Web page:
The federal government is relying on an army of contractors to turn the 900-plus-page health care reform law into reality. Maximus, headquartered in Reston, Va., is one of them.
Maximus is hiring nearly 4,000 customer service representatives to staff eight call centers around the country. The workers will answer questions about the new online exchanges, which will sell health insurance. But Maximus is getting other business from the health care overhaul, according the head of the company's health services division, Bruce Caswell.
"When the Affordable Care Act first passed, we took the opportunity to look at what new opportunites were created for the company," Caswell says.
Maximus is training workers to help with the Medicaid expansion under health care reform, and it’s also doing some information technology work. Altogether, Caswell says, government health care reform contracts will contribute more than $200 million to his company’s bottom line over the next fiscal year -- 13 percent of its total revenues.
But the government isn’t the only one spending money to implement the Affordable Care Act.
“Spending by private industry and by hospitals will ultimately dwarf what the federal government is spending on administrative costs," says Dan Mendelson of Avalere Health, which tracks health care expenditures. Mendelson says health care reform requires hospitals to computerize patient records and hire extra staff to comply with mandates for improved care.
The total amount being spent on the private side to implement health care reform is hard to calculate, because so much money is being spent so quickly, according to Len Nichols, a health economist at George Mason University.
“I don’t know that anybody’s got a price tag on it, but I can assure you it’s a large number," he says. "I’m sure it’s billions.”
Nichols says that includes advertising by insurance companies marketing the policies they’ll be offering on the exchanges. We’ll start seeing those ads after Labor Day.
Reports about the use of chemical weapons near Damascus are "very troublesome," the president tells CNN. For the U.S., "core national interests" are now at stake: Syria's weapons of mass destruction must not be allowed to spread. But military action also requires international support, Obama says.
As President Obama puts pressure on colleges to keep tuition down, schools may have to get creative about finding ways to offset price increases. So while they’re looking under all the couch cushions, why not spend more of their endowments to defray tuition costs?
There are two big questions here. There’s how much of your endowment you spend every year -- usually 4 or 5 percent for colleges. And there’s what you spend it on. Hal Hartley of the Council of Independent Colleges says schools don’t have a lot of discretion there. Money is usually donated for a specific purpose.
“And the college or university is obligated by law to spend it only for that purpose,” he says. And, Hartley says, a lot of endowment money is already earmarked for scholarships.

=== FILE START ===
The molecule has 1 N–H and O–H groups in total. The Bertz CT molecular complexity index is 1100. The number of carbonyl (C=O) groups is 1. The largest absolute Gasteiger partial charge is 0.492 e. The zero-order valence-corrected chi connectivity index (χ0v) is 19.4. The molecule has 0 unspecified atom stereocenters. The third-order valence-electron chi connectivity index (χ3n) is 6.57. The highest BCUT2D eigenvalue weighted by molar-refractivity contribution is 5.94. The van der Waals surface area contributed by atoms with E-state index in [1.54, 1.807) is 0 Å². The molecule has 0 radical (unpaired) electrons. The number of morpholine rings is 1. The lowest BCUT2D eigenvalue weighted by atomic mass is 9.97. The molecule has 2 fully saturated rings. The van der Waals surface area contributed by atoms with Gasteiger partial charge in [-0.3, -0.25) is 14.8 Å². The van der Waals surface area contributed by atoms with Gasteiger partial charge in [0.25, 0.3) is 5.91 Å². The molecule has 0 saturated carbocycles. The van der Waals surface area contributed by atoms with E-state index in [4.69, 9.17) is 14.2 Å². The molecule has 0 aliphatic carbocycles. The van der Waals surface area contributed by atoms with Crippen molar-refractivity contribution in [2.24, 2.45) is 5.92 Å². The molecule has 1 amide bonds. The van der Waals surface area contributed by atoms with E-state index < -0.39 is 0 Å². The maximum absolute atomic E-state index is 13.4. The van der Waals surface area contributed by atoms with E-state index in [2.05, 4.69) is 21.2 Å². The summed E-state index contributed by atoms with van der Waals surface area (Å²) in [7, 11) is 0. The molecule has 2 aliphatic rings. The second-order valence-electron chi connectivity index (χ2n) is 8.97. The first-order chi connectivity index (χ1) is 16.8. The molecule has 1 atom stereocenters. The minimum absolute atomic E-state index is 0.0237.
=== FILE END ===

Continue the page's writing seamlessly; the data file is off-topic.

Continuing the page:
But within many endowments, there’s a hidden world of frozen funds, designated for outdated causes, says John Thelin, the author of “The Rising Costs of Higher Education.”
“For example, say the children of veterans of a long distant war," he says. "Or if they have a scholarship that was devoted to polio research, but polio has been eradicated."
Thelin thinks a flagship state university could free up a few hundred thousand dollars by identifying unreasonable restrictions and having a court dissolve them -- but only if the school has the time and interest to prioritize the effort.
Obama and Biden will be making yet another visit to Scranton on Friday. The northeastern Pennsylvania city has become a must-stop for politicians trying to connect with working-class voters.
When Mohamed Morsi was elected to the Egyptian presidency in June, 2012, the country was in economic shambles. The political instability and occasional outbreaks of violence that followed the toppling of his predecessor, Hosni Mubarak, had eviscerated the country's tourism industry. Foreign currency reserves were dwindling, and foreign investors who fled during the popular uprising had yet to return.
In the months after his election, Morsi and his cabinet struggled to present a coherent economic program and lacked the broad popular support needed to implement even the few ideas they did have in their arsenal.
"They had no list of refoms; they had no clear social allies," says Amr Adly, a postdoctoral fellow at Stanford University's Center on Democracy, Development and the Rule of Law.
"It was a disaster," says Steve Henke, a professor of applied economics at Johns Hopkins University, of Morsi's economic record. "The Morsi government never had a credible economic plan for the economy. In fact, I don't think they knew what the word 'plan' meant."
As the deficiencies of Morsi's government became clearer, the country's foreign reserves plunged, and unemployment, inflation and black market activity rose higher. The government took a few stabs at specific economic initiatives, including an attempt to reform subsidies that cost the Egyptian government about $17 billion each year. To many they smacked of inefficacy, if not desperation.
"There is no doubt that Egypt desperately needs to reform the subsidy structure it has," says Moises Naim, a scholar at the Carnegie Endowment for International Peace. "But [Morsi] achieved nothing in terms of changing subsidies."
Naim is similarly dismissive of the Morsi administration's efforts to narrow Egypt's deficit by issuing Sukuk, or Islamic bonds, and to negotiate a $4.8 billion loan with the International Monetary Fund.
"Egypt was not giving the IMF the priority it needed," Naim says. "And negotations were just a sideshow."